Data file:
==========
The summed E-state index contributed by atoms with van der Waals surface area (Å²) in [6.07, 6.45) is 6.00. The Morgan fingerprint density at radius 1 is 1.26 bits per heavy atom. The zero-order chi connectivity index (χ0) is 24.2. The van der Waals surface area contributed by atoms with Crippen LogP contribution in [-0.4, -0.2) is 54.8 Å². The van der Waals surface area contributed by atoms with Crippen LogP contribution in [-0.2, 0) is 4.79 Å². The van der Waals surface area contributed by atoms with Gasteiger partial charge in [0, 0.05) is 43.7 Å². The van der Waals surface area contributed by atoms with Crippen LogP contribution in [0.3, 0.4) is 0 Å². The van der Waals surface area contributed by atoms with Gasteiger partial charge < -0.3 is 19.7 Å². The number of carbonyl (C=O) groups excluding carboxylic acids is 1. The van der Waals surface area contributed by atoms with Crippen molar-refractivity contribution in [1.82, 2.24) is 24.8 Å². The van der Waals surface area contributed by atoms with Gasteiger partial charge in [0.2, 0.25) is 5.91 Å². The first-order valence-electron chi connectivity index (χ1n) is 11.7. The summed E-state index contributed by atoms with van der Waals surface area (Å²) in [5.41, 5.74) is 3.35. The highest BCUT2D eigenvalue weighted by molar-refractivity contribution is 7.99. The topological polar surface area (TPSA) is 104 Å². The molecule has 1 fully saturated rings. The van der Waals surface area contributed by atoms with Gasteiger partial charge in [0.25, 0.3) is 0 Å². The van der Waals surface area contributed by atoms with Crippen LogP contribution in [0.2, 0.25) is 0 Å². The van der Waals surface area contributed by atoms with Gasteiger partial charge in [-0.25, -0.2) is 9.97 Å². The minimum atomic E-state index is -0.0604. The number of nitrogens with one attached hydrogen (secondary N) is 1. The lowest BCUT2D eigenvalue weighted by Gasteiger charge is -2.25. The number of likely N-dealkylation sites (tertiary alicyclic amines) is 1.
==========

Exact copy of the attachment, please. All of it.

The summed E-state index contributed by atoms with van der Waals surface area (Å²) in [6.07, 6.45) is 6.00. The Morgan fingerprint density at radius 1 is 1.26 bits per heavy atom. The zero-order chi connectivity index (χ0) is 24.2. The van der Waals surface area contributed by atoms with Crippen LogP contribution in [-0.4, -0.2) is 54.8 Å². The van der Waals surface area contributed by atoms with Crippen LogP contribution in [-0.2, 0) is 4.79 Å². The van der Waals surface area contributed by atoms with Gasteiger partial charge in [0, 0.05) is 43.7 Å². The van der Waals surface area contributed by atoms with Crippen LogP contribution in [0.3, 0.4) is 0 Å². The van der Waals surface area contributed by atoms with Gasteiger partial charge < -0.3 is 19.7 Å². The number of carbonyl (C=O) groups excluding carboxylic acids is 1. The van der Waals surface area contributed by atoms with Crippen molar-refractivity contribution in [1.82, 2.24) is 24.8 Å². The van der Waals surface area contributed by atoms with Gasteiger partial charge in [0.2, 0.25) is 5.91 Å². The first-order valence-electron chi connectivity index (χ1n) is 11.7. The summed E-state index contributed by atoms with van der Waals surface area (Å²) in [5.41, 5.74) is 3.35. The highest BCUT2D eigenvalue weighted by molar-refractivity contribution is 7.99. The topological polar surface area (TPSA) is 104 Å². The molecule has 1 fully saturated rings. The van der Waals surface area contributed by atoms with Gasteiger partial charge in [0.25, 0.3) is 0 Å². The van der Waals surface area contributed by atoms with Crippen LogP contribution in [0.2, 0.25) is 0 Å². The van der Waals surface area contributed by atoms with Gasteiger partial charge in [-0.25, -0.2) is 9.97 Å². The minimum atomic E-state index is -0.0604. The number of nitrogens with one attached hydrogen (secondary N) is 1. The lowest BCUT2D eigenvalue weighted by Gasteiger charge is -2.25. The number of likely N-dealkylation sites (tertiary alicyclic amines) is 1.